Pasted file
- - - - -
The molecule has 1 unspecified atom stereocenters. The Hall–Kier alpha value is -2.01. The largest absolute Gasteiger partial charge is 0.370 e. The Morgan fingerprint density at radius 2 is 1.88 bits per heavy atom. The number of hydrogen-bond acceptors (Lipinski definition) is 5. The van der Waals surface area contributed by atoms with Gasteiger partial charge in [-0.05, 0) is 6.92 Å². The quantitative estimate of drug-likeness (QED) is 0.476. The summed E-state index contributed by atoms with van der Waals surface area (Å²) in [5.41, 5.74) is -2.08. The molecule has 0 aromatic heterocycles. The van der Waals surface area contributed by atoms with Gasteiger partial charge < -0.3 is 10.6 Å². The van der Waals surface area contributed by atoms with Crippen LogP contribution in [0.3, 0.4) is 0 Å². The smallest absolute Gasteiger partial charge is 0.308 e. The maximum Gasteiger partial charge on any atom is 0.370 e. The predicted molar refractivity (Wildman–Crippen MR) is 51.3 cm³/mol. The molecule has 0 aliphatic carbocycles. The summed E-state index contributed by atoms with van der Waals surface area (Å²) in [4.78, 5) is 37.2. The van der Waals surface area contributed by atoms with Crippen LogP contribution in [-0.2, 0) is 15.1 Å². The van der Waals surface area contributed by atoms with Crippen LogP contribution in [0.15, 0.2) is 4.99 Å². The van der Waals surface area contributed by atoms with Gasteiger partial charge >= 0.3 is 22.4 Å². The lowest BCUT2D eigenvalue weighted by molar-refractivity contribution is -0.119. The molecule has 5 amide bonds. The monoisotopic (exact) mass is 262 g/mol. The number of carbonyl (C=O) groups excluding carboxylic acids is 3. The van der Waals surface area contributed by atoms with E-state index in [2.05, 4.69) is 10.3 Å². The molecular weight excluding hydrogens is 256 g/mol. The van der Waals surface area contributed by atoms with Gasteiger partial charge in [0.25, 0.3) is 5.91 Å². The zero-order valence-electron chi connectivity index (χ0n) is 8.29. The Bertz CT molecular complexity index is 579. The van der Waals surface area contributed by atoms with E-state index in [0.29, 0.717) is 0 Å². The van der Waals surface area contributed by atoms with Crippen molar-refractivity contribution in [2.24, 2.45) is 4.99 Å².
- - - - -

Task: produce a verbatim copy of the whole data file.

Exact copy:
The molecule has 1 unspecified atom stereocenters. The Hall–Kier alpha value is -2.01. The largest absolute Gasteiger partial charge is 0.370 e. The Morgan fingerprint density at radius 2 is 1.88 bits per heavy atom. The number of hydrogen-bond acceptors (Lipinski definition) is 5. The van der Waals surface area contributed by atoms with Gasteiger partial charge in [-0.05, 0) is 6.92 Å². The quantitative estimate of drug-likeness (QED) is 0.476. The summed E-state index contributed by atoms with van der Waals surface area (Å²) in [5.41, 5.74) is -2.08. The molecule has 0 aromatic heterocycles. The van der Waals surface area contributed by atoms with Gasteiger partial charge < -0.3 is 10.6 Å². The van der Waals surface area contributed by atoms with Crippen LogP contribution in [0.3, 0.4) is 0 Å². The smallest absolute Gasteiger partial charge is 0.308 e. The maximum Gasteiger partial charge on any atom is 0.370 e. The predicted molar refractivity (Wildman–Crippen MR) is 51.3 cm³/mol. The molecule has 0 aliphatic carbocycles. The summed E-state index contributed by atoms with van der Waals surface area (Å²) in [4.78, 5) is 37.2. The van der Waals surface area contributed by atoms with Crippen LogP contribution in [-0.2, 0) is 15.1 Å². The van der Waals surface area contributed by atoms with Crippen LogP contribution in [0.15, 0.2) is 4.99 Å². The van der Waals surface area contributed by atoms with Gasteiger partial charge >= 0.3 is 22.4 Å². The lowest BCUT2D eigenvalue weighted by molar-refractivity contribution is -0.119. The molecule has 5 amide bonds. The monoisotopic (exact) mass is 262 g/mol. The number of carbonyl (C=O) groups excluding carboxylic acids is 3. The van der Waals surface area contributed by atoms with E-state index in [2.05, 4.69) is 10.3 Å². The molecular weight excluding hydrogens is 256 g/mol. The van der Waals surface area contributed by atoms with Gasteiger partial charge in [0.25, 0.3) is 5.91 Å². The zero-order valence-electron chi connectivity index (χ0n) is 8.29. The Bertz CT molecular complexity index is 579. The van der Waals surface area contributed by atoms with E-state index in [0.29, 0.717) is 0 Å². The van der Waals surface area contributed by atoms with Crippen molar-refractivity contribution in [2.24, 2.45) is 4.99 Å².